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Chinese New Year Cake

Nian GaoIt’s that time of the year again…the time we all anticipate…Red Pocket Day!  Okay, okay, Chinese New Year isn’t ALL about getting money – it’s also about spending time with your family on the one holiday every year that people can travel home.  In Chinese tradition, Chinese New Year (or Spring Festival as it’s called in China) is the biggest holiday of the year, ushering in the new lunar year.  On this day, many Chinese communities will have parades and festivals, with dragon dancing, fireworks, and loads of goodies.  People may wear traditional Chinese clothing, and older or married couples will give red pockets filled with money to relatives who are still children.  The lucky thing to do is to give two red pockets at a time, with an equal amount of money in each pocket, to each child (lucky things come in twos).

Nian Gao bake

One of the goodies we like to eat at Chinese New Year is Nian Gao, or “Year Cake”.  This version of New Year Cake is made with glutinous rice flour and coconut milk.  It has a slightly chewy consistency and a custardy, subtle coconut flavor.  It’s a bit different from the traditional New Year Cake that you can buy at the Chinese supermarket around this time of year.  The traditional cake is more of a pudding, and you cut it into slices and fry them.  This one is kind of in-between a Western style cake and a traditional nian gao.

The recipe for this cake is coming – I forgot to copy it down so I’m waiting for my mom to send it to me.  In the meantime, enjoy these pictures.  Oh, and Happy Chinese New Year!  Gong Xi Fa Cai!

Nian Gao pour

And for all you Year of the Tiger folks out there…  I was told that in the second cycle of the year you were born in (so the year you are 24), you will find true love.  I met my husband in the Year of the Pig when I was 24 =).  Rather suitable for Valentine’s Day, eh?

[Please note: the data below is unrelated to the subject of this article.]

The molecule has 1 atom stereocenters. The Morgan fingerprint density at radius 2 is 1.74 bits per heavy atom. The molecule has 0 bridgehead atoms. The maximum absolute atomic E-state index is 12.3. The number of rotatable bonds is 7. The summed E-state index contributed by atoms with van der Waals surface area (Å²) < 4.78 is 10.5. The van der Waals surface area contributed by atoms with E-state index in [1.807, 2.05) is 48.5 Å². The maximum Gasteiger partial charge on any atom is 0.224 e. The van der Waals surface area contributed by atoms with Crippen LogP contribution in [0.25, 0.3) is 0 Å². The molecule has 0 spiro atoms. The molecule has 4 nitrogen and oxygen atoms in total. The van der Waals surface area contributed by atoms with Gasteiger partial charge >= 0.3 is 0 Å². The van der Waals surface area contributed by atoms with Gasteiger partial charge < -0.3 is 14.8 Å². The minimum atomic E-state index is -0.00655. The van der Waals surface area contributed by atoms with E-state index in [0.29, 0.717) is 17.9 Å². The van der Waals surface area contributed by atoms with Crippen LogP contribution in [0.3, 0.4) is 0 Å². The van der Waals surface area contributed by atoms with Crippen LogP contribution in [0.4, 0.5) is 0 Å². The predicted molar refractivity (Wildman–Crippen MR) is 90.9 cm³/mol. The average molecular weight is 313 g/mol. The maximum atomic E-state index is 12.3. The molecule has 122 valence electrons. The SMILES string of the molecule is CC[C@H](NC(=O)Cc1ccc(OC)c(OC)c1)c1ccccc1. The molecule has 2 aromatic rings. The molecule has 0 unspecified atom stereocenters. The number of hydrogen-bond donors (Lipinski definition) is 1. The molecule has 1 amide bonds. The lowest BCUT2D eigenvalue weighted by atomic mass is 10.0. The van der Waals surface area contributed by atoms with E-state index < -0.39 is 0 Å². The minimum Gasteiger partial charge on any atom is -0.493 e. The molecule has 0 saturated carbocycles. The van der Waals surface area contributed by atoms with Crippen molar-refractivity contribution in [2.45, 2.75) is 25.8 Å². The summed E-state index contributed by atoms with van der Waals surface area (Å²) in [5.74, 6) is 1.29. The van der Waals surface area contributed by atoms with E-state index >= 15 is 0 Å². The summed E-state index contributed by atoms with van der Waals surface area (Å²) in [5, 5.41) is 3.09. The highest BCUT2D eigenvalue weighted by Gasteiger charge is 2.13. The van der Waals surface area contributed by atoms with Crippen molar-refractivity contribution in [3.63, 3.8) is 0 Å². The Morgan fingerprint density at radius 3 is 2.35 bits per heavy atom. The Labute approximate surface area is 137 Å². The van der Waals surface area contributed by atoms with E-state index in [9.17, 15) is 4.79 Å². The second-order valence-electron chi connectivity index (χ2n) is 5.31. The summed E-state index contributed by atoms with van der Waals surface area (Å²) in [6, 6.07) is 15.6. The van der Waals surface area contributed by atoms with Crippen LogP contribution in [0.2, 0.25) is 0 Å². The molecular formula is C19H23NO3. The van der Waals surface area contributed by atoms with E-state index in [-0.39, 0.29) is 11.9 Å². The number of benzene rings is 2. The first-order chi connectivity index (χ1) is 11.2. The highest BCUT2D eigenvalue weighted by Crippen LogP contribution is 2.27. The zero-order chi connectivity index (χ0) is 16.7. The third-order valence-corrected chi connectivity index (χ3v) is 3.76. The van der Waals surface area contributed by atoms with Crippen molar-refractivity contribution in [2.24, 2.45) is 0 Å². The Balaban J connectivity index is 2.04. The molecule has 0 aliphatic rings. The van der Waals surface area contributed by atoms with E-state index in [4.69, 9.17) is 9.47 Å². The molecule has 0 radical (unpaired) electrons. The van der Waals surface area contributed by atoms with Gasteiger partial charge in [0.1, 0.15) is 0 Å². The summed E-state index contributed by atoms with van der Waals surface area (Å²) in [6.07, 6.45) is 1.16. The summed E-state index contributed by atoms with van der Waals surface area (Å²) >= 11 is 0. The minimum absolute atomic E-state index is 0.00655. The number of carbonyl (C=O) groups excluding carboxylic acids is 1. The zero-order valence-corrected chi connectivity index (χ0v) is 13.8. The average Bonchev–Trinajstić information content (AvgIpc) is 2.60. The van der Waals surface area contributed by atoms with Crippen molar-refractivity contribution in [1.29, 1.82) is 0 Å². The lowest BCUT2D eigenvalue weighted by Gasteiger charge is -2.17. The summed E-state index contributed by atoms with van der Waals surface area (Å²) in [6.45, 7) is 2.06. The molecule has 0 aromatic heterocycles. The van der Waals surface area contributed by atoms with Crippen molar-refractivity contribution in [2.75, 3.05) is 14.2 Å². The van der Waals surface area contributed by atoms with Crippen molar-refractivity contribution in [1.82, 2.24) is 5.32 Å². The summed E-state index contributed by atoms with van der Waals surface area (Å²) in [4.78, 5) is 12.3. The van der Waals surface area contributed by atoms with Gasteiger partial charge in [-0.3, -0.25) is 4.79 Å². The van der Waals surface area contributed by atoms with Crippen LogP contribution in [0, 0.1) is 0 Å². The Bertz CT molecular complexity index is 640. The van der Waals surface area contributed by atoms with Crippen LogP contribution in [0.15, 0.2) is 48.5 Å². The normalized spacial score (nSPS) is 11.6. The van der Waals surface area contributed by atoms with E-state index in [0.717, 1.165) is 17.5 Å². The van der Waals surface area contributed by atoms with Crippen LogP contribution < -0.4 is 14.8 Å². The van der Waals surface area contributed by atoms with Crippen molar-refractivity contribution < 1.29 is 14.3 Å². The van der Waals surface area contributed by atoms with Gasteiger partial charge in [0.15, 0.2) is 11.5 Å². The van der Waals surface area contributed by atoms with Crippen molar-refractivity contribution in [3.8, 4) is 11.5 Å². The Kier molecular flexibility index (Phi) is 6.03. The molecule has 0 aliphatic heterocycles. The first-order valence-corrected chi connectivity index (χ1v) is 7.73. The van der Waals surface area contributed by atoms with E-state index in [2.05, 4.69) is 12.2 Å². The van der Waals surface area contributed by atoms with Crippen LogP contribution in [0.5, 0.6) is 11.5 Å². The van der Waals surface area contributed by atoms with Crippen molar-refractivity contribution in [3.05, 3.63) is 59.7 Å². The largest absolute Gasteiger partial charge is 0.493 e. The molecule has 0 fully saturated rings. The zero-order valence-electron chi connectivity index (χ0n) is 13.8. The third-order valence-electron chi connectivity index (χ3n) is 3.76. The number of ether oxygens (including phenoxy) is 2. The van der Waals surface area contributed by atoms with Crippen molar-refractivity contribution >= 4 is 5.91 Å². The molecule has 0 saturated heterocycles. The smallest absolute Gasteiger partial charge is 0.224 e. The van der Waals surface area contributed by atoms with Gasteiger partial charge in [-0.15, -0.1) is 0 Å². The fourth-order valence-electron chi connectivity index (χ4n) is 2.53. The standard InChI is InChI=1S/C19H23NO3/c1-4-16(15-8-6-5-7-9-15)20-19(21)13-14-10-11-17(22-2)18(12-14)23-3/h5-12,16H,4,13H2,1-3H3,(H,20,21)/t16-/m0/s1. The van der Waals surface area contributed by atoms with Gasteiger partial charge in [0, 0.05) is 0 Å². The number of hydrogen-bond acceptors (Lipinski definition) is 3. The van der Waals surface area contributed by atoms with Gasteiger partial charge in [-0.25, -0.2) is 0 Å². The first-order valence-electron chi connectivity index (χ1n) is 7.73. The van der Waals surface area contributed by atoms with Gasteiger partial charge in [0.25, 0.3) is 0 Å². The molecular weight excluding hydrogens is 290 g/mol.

Update: Here, finally, is the recipe for the Chinese New Year Cake.  It’s incredibly simple to make.  Just mix together the (very few) ingredients, bake, and serve.

Chinese New Year Cake

1 package of Glutinous Rice Flour (400 g)
1 can coconut milk
3/4 cup evaporated milk
1/2 cup oil
2 eggs
1/2 teaspoon baking powder
3/4 cup sugar
a little bit of desiccated coconut

1. Turn on oven at 350 F
2. Use a mixer to blend all the above ingredients. Put the mixture in a parchment paper lined baking dish. Sprinkle the desiccated coconut on top. Bake for about 45 minutes to 1 hour, until crackly and crunchy on top.

9 comments to Chinese New Year Cake

  • Jo

    did mom give you the recipe for this yet? if not, i’ll ask her to send it to you!

  • Camilla

    Yea she did, I just haven’t put it up yet:)

  • Lisa

    Please post the recipe! I’ve become addicted to this treat, since a Chinese bakery opened nearby. They sell the cake as muffins, which gives a terrific ratio of crunchy outside/chewy inside. The make a filling with azuki beans and another with an apple filling.

    Do you think your mom’s recipe will work in cupcake form?

  • Camilla

    Haha, okay, finally I’ve overcome my laziness and posted the recipe. Yes, I think the muffin idea is awesome! I’ll definitely have to try it myself. And maybe I’ll experiment with some fillings too. Thanks for the idea!

  • Miranda

    Does this recipe have a good taste?
    Would you think kids will like it?
    Is this a real chinese recipe?

  • Camilla

    Yes this is a real Chinese recipe. As for whether kids will like it, it’s quite subjective, I think. It has a coconut taste, and it’s a bit chewy (from the glutinous rice flour), like mochi, if you’ve had that.

  • Debbie

    What size baking dish should be used for the Chinese New Year Cake? Going to try it with a class of pre-schoolers celebrating the Lunar New Year.

  • Camilla

    An 8-inch round dish should be fine. A springform pan would work best, just make sure it doesn’t leak. Hope it turns out well!

  • Sibyl

    I’m so glad I found your blog. I can understand the recipes and they are authentic. Other authentic recipes websites are mostly in Chinese and in metric systems. So it’s much more difficult for me to understand. Thanks!